Twelve horrifying words. "This logo looks like something my teenager created. Your agency is fired. "
Coming from the mouth of one a clients at my first agency job, during my first logo development project - it took at least ten seconds to get my heart beating again and pick myself up off the floor. Metaphorically speaking...
When my eyes were able to focus, it was to see the angry client stomp out the door, completely pissed off in her red power suit and Manolos. Then I had to trundle off to the temperamental graphic designer to share what happened, hoping I didn't stumble into the agency owner before the situation was resolved.
This may have happened over a decade ago (eeks!), but it was a valuable lesson.
(Interestingly enough, I freelanced for the same woman about five years ago, only to find out she had burned through every agency in town and was the scourge of creatives across Arizona. Sadly, she had not mellowed with age. Lucky me, landing that one as an ad agency newbie!)
At an agency, working with clients can be incredibly challenging... and insanely rewarding.
It doesn't matter if you work at an advertising, PR or digital agency. It's a balancing act between internal and external communications, juggling multiple clients and projects, constantly learning new products and industries, re-prioritizing on the fly, mastering new skills almost every day, and much more.
So what are a few "must know" skills to be the perfect Account Executive Ninja that can deal with any situation? I reached out to the author of The Art of Client Service, Robert Solomon. Given a past reincarnation of his book by an agency supervisor long ago, Brain Surgery For Suits, the updated version holds many a truism!
Here's what Robert had to say.
Q1: Out of the 58 points you make in your book, are there a few that stand out as most important?
Know how to ask the right question. The right question proves how smart you are, how well you listened, and how clearly you communicate. Above all else, asking the right question leads to formulating a smart answer, and in that answer is the kernel of an idea that addresses a challenge or solves a problem, which will make you a hero in a client or colleague's eyes, and helps build trust, which is at the foundation of every enduring client/agency relationship.
Be voracious consumers of everything, and I mean everything, in both old and new media. Ideas can come from anywhere, and you will find inspiration in the most unlikely of connections. Be open to this and pursue this with passion and dedication.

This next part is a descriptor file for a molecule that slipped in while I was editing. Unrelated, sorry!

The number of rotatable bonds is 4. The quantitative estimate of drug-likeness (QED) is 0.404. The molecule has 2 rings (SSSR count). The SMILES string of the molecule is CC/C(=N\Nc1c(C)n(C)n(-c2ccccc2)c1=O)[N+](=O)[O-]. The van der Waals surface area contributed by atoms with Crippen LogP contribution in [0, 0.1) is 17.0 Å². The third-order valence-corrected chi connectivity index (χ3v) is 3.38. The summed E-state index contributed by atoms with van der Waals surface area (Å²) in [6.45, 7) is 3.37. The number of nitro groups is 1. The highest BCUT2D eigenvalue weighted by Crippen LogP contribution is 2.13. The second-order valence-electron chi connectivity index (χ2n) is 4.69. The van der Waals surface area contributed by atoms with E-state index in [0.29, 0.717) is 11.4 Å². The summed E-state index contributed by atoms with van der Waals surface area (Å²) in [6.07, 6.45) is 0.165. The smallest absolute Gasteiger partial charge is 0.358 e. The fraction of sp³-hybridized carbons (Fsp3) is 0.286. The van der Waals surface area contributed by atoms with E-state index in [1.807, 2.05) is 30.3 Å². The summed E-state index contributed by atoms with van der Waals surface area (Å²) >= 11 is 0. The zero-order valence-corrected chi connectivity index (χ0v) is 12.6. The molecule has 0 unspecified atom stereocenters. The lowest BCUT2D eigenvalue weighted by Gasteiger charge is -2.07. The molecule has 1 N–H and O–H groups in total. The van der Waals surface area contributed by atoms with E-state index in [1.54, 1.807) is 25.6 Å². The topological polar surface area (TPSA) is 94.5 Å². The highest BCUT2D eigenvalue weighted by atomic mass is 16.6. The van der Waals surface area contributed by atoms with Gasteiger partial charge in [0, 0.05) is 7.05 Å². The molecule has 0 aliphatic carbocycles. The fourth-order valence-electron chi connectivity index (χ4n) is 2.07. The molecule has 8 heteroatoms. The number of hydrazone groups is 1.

Be persistent, be persuasive, and above all, be prepared to meet the demands of a less-than-forgiving world. Give yourself permission to fail - this is how you will succeed - but be sure to make that mistake only once. Learn from it, and do not repeat it.
Pay attention to relationships with both clients and colleagues. Ideas will be the currency you trade in, but relationships will be the bank that issues the currency, so attend to them, nurture them and build them over time. You will be richly rewarded for these efforts.
Q2: How can an account executive make a client feel valued?
Be proactive, rather than reactive. Solve problems before they become problems. Present ways to capitalize on opportunities your clients haven't anticipated.
Be an owner when problems do arise, as they surely will, focusing on solutions, without deflecting blame to anyone else.
Be collaborative; bring your clients into the process early, whether it's about forging a strategy or formulating creative.
Q3: What are a few simple tactics to strengthen a client relationship? Where do you draw the line as too personal?
It is amazing to me how many client service people fail to do the simplest things well, like respond promptly to a client email, return a telephone call immediately, or answer a question quickly. They tell you they are too busy, or too stressed, or simply don't have a clue that they need to get back to their clients in a timely manner. By "timely," I mean in minutes or hours, not days or weeks.
This won't help me win a popularity contest, but my reaction to this lack of responsiveness is that it's nonsense. If you want to build a relationship with your client, you need to do these small "housekeeping" things consistently and effectively. You might think that clients don't keep score but, trust me, THEY DO.
If a client emails or calls, don't wait a day to email back. Respond immediately. If you don't have an answer to what is being asked, at least acknowledge your client's issue, commit to a time for a more thoughtful and substantive response, then honor that commitment.
"No matter how many dinners you attend or how friendly you become with a client, NEVER mistake your relationship for personal friendship. Never forget the person sitting across from you is always your client."
When I have forgotten this simple rule, I inevitably lived to regret it. Client service people need to be friendly, personable and accessible - but also vigilant.